EPA Awards $100,000 Small Business Innovation Research funds to ZILA Works of Renton, Washington
Suzanne Skadowski (firstname.lastname@example.org)
SEATTLE – Today, the U.S. Environmental Protection Agency announced $1.6 million in funding for ZILA Works, in Renton, Washington, and 14 other small businesses across the United States to develop technologies that will help protect human health and the environment by detecting chemicals in the air, ensuring cleaner water, and creating greener materials.
“EPA’s Small Business Innovation Research program is awarding funding to these small businesses because they have demonstrated the potential to create technologies that will improve our environment and our economy,” said Administrator Pruitt. “These technologies are focused on creating cutting-edge products that can help solve today’s complex environmental problems and enhance economic growth.”
These fifteen companies are receiving Phase I contracts from EPA’s Small Business Innovation Research or SBIR program, which awards contracts annually through a two-phase competition. Companies compete for a Phase I award of $100,000 by submitting research that addresses key environmental issues. After receiving a Phase I award, companies are eligible to compete for a Phase II award of $300,000 to further develop and commercialize the technology.
EPA selected ZILA Works, in Renton, Washington, to receive $100,000 in SBIR Phase I funding. ZILA Works will use an oil derived from hempseed to create an eco-friendly epoxy resin for use in manufacturing sporting goods. Epoxy resins are typically created using bisphenol A or BPA, an endocrine disrupting chemical. In addition, over 90 percent of plastics are derived from petroleum, equivalent to about 6 percent of global oil consumption. This project proposes to develop an innovative bio-epoxy resin based on the fatty acids of hempseed oil. Epoxy resins are used as the matrix for composites in products ranging from outdoor recreational equipment to aircraft parts.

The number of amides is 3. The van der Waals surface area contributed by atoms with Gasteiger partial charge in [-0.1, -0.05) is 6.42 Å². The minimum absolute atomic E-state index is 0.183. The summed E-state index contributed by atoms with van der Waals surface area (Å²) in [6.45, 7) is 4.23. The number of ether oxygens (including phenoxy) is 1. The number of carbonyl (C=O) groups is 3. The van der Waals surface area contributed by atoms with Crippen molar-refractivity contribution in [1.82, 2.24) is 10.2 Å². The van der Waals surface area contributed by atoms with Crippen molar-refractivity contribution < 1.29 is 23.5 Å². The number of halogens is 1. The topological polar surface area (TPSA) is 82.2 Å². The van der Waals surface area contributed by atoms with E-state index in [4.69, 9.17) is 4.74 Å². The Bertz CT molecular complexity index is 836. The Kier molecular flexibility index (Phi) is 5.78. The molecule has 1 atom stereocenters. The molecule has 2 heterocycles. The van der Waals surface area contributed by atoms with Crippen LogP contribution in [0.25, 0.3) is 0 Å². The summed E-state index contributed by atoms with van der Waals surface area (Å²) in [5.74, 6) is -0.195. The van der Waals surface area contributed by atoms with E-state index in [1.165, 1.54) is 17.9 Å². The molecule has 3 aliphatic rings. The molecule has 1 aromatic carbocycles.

EPA’s SBIR funding boosts local economies by creating jobs and promoting collaborations among small businesses through product testing and research. This funding also supports technologies aimed at creating cleaner manufacturing materials and better infrastructure in communities
EPA is one of 11 federal agencies that participate in the SBIR program, enacted in 1982 to strengthen the role of small businesses in federal research and development, create jobs, and promote U.S. technical innovation. To be eligible, a company must be an organized, for-profit U.S. business and have fewer than 500 employees.
More information about the ZILA Works proposal:
More information on all of the SBIR Phase I recipients:
Learn more about EPA’s SBIR program: www.epa.gov/sbir
Contact Us to ask a question, provide feedback, or report a problem.